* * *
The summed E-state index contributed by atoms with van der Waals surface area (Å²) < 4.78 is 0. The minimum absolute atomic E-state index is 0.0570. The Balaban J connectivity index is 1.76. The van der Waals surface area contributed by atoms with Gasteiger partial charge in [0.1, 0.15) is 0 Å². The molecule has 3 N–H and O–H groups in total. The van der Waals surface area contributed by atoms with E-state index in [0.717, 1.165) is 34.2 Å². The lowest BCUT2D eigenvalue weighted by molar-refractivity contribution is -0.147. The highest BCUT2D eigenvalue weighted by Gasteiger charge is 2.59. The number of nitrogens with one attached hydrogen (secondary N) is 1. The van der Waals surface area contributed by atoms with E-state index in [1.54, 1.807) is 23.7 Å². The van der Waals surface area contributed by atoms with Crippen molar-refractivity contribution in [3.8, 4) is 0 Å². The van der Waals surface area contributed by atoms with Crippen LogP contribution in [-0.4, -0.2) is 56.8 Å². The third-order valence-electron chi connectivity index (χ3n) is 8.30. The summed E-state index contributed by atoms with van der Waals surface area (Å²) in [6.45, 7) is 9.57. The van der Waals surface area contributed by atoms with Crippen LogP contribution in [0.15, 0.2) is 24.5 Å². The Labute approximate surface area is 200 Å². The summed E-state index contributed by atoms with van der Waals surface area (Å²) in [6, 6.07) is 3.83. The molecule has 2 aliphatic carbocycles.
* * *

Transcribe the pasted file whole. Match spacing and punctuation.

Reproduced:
The summed E-state index contributed by atoms with van der Waals surface area (Å²) < 4.78 is 0. The minimum absolute atomic E-state index is 0.0570. The Balaban J connectivity index is 1.76. The van der Waals surface area contributed by atoms with Gasteiger partial charge in [0.1, 0.15) is 0 Å². The molecule has 3 N–H and O–H groups in total. The van der Waals surface area contributed by atoms with E-state index in [0.717, 1.165) is 34.2 Å². The lowest BCUT2D eigenvalue weighted by molar-refractivity contribution is -0.147. The highest BCUT2D eigenvalue weighted by Gasteiger charge is 2.59. The number of nitrogens with one attached hydrogen (secondary N) is 1. The van der Waals surface area contributed by atoms with E-state index in [1.54, 1.807) is 23.7 Å². The van der Waals surface area contributed by atoms with Crippen molar-refractivity contribution in [3.8, 4) is 0 Å². The van der Waals surface area contributed by atoms with Crippen LogP contribution in [-0.4, -0.2) is 56.8 Å². The third-order valence-electron chi connectivity index (χ3n) is 8.30. The summed E-state index contributed by atoms with van der Waals surface area (Å²) in [6.45, 7) is 9.57. The van der Waals surface area contributed by atoms with Crippen LogP contribution in [0.15, 0.2) is 24.5 Å². The Labute approximate surface area is 200 Å². The summed E-state index contributed by atoms with van der Waals surface area (Å²) in [6, 6.07) is 3.83. The molecule has 2 aliphatic carbocycles.